Notes and Manuals > IMF How To Notes

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Ozlem Aydin Sakrak, Bryn Battersby, Mr. Fabien Gonguet, Mr. Claude P Wendling, Jacques Charaoui, Murray Petrie, and Suphachol Suphachalasai

This How to Note develops the “green public financial management (PFM)” framework briefly outlined in an earlier Staff Climate Note (2021/002, published in August 2021). It illustrates, how climate change and environmental concerns can be mainstreamed into government’s institutional arrangements in place to facilitate the implementation of fiscal policies. It provides numerous country examples covering possible entry points for green PFM – phases in the budget cycle (strategic planning and fiscal framework, budget preparation, budget execution and accounting, control, and audit), legal framework or issues that cut across the budget cycle, such as fiscal transparency or coordination with State Owned Enterprises or with subnational governments. This How to Note also summarizes practical guidance for implementation of a green PFM strategy, underscoring the need for a tailored approach adapted to country specificities and for a strong stewardship role of the Ministry of Finance.

Ozlem Aydin Sakrak, Bryn Battersby, Mr. Fabien Gonguet, Mr. Claude P Wendling, Jacques Charaoui, Murray Petrie, and Suphachol Suphachalasai
This How to Note develops the “green public financial management (PFM)” framework briefly outlined in an earlier Staff Climate Note (2021/002, published in August 2021). It illustrates, how climate change and environmental concerns can be mainstreamed into government’s institutional arrangements in place to facilitate the implementation of fiscal policies. It provides numerous country examples covering possible entry points for green PFM – phases in the budget cycle (strategic planning and fiscal framework, budget preparation, budget execution and accounting, control, and audit), legal framework or issues that cut across the budget cycle, such as fiscal transparency or coordination with State Owned Enterprises or with subnational governments. This How to Note also summarizes practical guidance for implementation of a green PFM strategy, underscoring the need for a tailored approach adapted to country specificities and for a strong stewardship role of the Ministry of Finance.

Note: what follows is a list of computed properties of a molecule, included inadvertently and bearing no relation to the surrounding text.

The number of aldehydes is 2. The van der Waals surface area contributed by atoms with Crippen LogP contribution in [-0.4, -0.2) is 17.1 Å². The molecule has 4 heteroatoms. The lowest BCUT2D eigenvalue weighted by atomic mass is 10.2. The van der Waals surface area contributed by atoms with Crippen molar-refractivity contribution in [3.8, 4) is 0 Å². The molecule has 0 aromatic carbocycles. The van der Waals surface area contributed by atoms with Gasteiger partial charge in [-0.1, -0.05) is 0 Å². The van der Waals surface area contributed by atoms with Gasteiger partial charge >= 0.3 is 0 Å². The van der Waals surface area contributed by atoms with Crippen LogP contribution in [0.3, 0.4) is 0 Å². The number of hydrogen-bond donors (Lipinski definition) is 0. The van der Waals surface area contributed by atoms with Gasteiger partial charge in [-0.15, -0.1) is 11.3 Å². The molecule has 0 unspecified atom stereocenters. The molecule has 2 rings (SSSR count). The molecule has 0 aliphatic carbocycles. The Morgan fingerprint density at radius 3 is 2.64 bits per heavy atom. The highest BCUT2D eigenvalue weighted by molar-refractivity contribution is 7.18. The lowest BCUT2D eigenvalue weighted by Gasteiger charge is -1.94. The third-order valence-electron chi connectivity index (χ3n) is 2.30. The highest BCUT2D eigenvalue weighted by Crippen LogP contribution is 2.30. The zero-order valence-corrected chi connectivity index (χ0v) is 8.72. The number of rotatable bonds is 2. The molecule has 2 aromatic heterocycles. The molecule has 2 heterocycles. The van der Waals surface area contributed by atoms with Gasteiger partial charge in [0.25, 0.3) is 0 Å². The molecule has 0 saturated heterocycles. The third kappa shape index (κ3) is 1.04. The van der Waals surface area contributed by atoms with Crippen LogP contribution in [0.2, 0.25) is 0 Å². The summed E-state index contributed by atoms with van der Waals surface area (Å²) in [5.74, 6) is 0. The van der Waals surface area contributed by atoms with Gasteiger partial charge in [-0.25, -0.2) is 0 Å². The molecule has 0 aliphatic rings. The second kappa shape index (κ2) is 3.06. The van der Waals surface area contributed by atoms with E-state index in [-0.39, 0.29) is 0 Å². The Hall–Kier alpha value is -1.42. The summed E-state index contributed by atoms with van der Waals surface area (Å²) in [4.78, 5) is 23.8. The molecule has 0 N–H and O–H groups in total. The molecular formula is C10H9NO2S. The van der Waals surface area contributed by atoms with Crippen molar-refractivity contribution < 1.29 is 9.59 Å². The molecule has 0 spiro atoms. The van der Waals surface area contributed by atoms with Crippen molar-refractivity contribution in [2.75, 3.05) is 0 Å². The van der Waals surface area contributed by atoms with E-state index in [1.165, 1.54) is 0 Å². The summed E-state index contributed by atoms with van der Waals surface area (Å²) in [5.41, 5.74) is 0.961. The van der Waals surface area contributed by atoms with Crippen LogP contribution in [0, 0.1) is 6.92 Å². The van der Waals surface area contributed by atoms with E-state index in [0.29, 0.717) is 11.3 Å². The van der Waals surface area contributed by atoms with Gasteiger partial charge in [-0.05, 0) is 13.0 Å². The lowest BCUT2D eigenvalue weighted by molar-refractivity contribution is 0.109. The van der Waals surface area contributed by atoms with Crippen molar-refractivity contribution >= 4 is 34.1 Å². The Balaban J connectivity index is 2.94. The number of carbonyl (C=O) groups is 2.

Sebastian Beer, Ms. Dora Benedek, Brian Erard, and Jan Loeprick
Sebastian Beer, Ms. Dora Benedek, Brian Erard, and Jan Loeprick

Governments use tax expenditures (TEs) to provide financial support or benefits to taxpayers. The budgetary impact of TEs can be similar to that of direct outlays: after the support is provided, less money is available to fund other government priorities. Systematic evaluations are needed to guide informed decision-mak¬ing and to avoid a situation where the narrative on the benefits of TEs is primarily driven by profiting stakeholders. By TE “evaluation,” this note refers to a process that seeks to systematically inform policymak¬ers on the desirability of introducing or maintaining specific tax benefits by gathering and analyzing avail¬able quantitative and qualitative information on their effects. Evaluation processes can be tailored to different levels of data availability and analytical capacity. An evaluation should focus on the policy objective of a TE and whether it effectively and efficiently contrib¬utes to that policy objective. Although important lessons can be learned from coun¬try practices in implementing increasingly ambitious evaluation processes, there is no single best-practice approach to replicate.

Sebastian Beer, Ms. Dora Benedek, Brian Erard, and Jan Loeprick
Governments use tax expenditures (TEs) to provide financial support or benefits to taxpayers. The budgetary impact of TEs can be similar to that of direct outlays: after the support is provided, less money is available to fund other government priorities. Systematic evaluations are needed to guide informed decision-mak¬ing and to avoid a situation where the narrative on the benefits of TEs is primarily driven by profiting stakeholders. By TE “evaluation,” this note refers to a process that seeks to systematically inform policymak¬ers on the desirability of introducing or maintaining specific tax benefits by gathering and analyzing avail¬able quantitative and qualitative information on their effects. Evaluation processes can be tailored to different levels of data availability and analytical capacity. An evaluation should focus on the policy objective of a TE and whether it effectively and efficiently contrib¬utes to that policy objective. Although important lessons can be learned from coun¬try practices in implementing increasingly ambitious evaluation processes, there is no single best-practice approach to replicate.
Laura Doherty and Amanda Sayegh